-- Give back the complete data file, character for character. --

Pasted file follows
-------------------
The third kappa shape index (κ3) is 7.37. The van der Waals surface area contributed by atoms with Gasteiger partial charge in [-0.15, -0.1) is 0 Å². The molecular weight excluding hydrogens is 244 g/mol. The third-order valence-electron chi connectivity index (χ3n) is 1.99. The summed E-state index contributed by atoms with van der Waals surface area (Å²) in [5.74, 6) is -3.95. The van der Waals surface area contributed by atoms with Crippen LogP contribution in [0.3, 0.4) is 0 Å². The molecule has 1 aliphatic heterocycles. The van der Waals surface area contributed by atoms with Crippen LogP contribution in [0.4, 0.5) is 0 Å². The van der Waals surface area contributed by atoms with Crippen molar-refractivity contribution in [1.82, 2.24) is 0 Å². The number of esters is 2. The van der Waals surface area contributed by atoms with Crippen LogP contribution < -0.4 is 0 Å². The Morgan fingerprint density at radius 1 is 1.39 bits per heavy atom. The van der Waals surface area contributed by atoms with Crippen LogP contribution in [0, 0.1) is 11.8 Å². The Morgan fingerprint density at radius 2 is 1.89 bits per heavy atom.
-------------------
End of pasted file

The third kappa shape index (κ3) is 7.37. The van der Waals surface area contributed by atoms with Gasteiger partial charge in [-0.15, -0.1) is 0 Å². The molecular weight excluding hydrogens is 244 g/mol. The third-order valence-electron chi connectivity index (χ3n) is 1.99. The summed E-state index contributed by atoms with van der Waals surface area (Å²) in [5.74, 6) is -3.95. The van der Waals surface area contributed by atoms with Crippen LogP contribution in [0.3, 0.4) is 0 Å². The molecule has 1 aliphatic heterocycles. The van der Waals surface area contributed by atoms with Crippen LogP contribution in [0.4, 0.5) is 0 Å². The van der Waals surface area contributed by atoms with Crippen molar-refractivity contribution in [1.82, 2.24) is 0 Å². The number of esters is 2. The van der Waals surface area contributed by atoms with Crippen LogP contribution < -0.4 is 0 Å². The Morgan fingerprint density at radius 1 is 1.39 bits per heavy atom. The van der Waals surface area contributed by atoms with Crippen LogP contribution in [0, 0.1) is 11.8 Å². The Morgan fingerprint density at radius 2 is 1.89 bits per heavy atom.